5. Anonymous

    Um, Dan, I think information has no feeling either way. However, people want information to be free and available.

  6. Dan Kennedy

    I think information has no feeling either way.Pardon me if I’m taking this the wrong way, but your schoolmarmish desire to correct my syntax suggests you are unfamiliar with “Information wants to be free,” a widely known quote from Stewart Brand. Click here and scroll down.Yes, people want information to be free and available. It would be cool if gasoline, housing and medical care were all free, too. Information may want to be free, but information-providers have a right to be paid. The question is how best to do that.

  7. Anonymous

    Dan, No. I’m familiar with it. However, as one might expect, Brand’s full quote reveals a bit more (from Wikipedia, where information is free! Or is it?): “Information Wants To Be Free. Information also wants to be expensive. Information wants to be free because it has become so cheap to distribute, copy, and recombine–too cheap to meter. It wants to be expensive because it can be immeasurably valuable to the recipient. That tension will not go away. It leads to endless wrenching debate about price, copyright, ‘intellectual property’, the moral rightness of casual distribution, because each round of new devices makes the tension worse, not better.”As an information provider myself (like you, I put information on the same level as food and petrol), I agree with the points in the second paragraph of your comment post and apologize if I seemed schoolmarmish. I suppose I should’ve added to my last sentence: “However, people want information to be free (it isn’t; somebody gotta pay, as Papa Jack might say) and available (it is, but, again, somebody gotta pay).” The Times seems to be flailing about–journalistically and as an enterprise. WSJ stuck by its subscription business for its online content when no few were charging. That now looks like a prescient move. ESPN wanted to charge for its web site in the early days, but gave up on it and only recently has added subscription elements–in a way similar to the Times (Gammons is no longer free via the web, but for some reason remains free if I access via my BlackBerry–go figure). Interesting stuff–not unlike the open source software debate (and equally as charged) in my business.Thanks for your work in this area, Dan. Much appreciated.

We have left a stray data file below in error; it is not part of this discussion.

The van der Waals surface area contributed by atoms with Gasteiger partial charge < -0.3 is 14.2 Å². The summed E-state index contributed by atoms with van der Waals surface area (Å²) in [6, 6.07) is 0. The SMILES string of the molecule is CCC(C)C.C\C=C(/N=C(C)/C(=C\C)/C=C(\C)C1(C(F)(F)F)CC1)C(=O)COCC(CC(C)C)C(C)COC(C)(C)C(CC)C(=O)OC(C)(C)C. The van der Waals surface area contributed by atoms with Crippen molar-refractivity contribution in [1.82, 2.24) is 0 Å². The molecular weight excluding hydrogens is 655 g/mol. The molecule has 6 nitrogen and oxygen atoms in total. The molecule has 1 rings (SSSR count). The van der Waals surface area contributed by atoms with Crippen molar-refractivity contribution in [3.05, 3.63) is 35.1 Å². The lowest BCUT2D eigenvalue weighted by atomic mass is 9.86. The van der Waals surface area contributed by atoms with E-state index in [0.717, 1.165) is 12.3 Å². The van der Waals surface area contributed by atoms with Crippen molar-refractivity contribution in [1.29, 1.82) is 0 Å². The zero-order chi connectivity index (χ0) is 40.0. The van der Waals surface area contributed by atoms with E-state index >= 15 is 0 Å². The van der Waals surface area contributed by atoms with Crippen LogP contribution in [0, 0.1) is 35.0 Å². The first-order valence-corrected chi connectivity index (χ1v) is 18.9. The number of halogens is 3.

8. Anonymous

    Now didn’t The Houston Chronicle just cancel its subs model and unlocked everything for public viewing??That is a sign of climbdowns to come.I’ll give TimeSelect another 6-12 months.I think pinch is too proud to admit amistake or a lack of paying subs -beyond the print subscribers-But I can see him unlocking it for PR reasons to get some much depleted credit after he seemed to shield and favor Miss Run Amok.Now he was touting some very strong double digit -may have been three- growth on the online advertising growth on his show with Charlie Rose.Now if he is not lying about the strength of that revenue stream, then WHY does he have to secure any more revenue to counter ‘mounting costs’ that justified the wall to begin with?Something is not adding up….N.